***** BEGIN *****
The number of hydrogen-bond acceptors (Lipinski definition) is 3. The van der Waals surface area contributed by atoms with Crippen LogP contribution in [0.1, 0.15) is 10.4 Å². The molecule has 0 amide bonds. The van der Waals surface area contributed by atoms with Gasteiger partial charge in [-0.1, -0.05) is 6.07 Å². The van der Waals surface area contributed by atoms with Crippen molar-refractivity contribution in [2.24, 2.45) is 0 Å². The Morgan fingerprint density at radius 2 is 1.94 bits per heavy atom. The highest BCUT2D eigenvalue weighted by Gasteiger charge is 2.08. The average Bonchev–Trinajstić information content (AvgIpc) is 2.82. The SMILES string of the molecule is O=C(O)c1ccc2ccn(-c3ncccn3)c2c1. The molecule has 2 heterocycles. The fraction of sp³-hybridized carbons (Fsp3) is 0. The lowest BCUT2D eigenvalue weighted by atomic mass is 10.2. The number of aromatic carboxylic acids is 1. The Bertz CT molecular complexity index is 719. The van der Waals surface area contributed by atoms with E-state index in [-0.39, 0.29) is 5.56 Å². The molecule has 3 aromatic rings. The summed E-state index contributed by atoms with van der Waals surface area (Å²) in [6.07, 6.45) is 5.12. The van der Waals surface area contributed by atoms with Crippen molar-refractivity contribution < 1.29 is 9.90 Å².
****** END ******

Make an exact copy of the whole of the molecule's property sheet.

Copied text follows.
The number of hydrogen-bond acceptors (Lipinski definition) is 3. The van der Waals surface area contributed by atoms with Crippen LogP contribution in [0.1, 0.15) is 10.4 Å². The molecule has 0 amide bonds. The van der Waals surface area contributed by atoms with Gasteiger partial charge in [-0.1, -0.05) is 6.07 Å². The van der Waals surface area contributed by atoms with Crippen molar-refractivity contribution in [2.24, 2.45) is 0 Å². The Morgan fingerprint density at radius 2 is 1.94 bits per heavy atom. The highest BCUT2D eigenvalue weighted by Gasteiger charge is 2.08. The average Bonchev–Trinajstić information content (AvgIpc) is 2.82. The SMILES string of the molecule is O=C(O)c1ccc2ccn(-c3ncccn3)c2c1. The molecule has 2 heterocycles. The fraction of sp³-hybridized carbons (Fsp3) is 0. The lowest BCUT2D eigenvalue weighted by atomic mass is 10.2. The number of aromatic carboxylic acids is 1. The Bertz CT molecular complexity index is 719. The van der Waals surface area contributed by atoms with E-state index in [-0.39, 0.29) is 5.56 Å². The molecule has 3 aromatic rings. The summed E-state index contributed by atoms with van der Waals surface area (Å²) in [6.07, 6.45) is 5.12. The van der Waals surface area contributed by atoms with Crippen molar-refractivity contribution < 1.29 is 9.90 Å².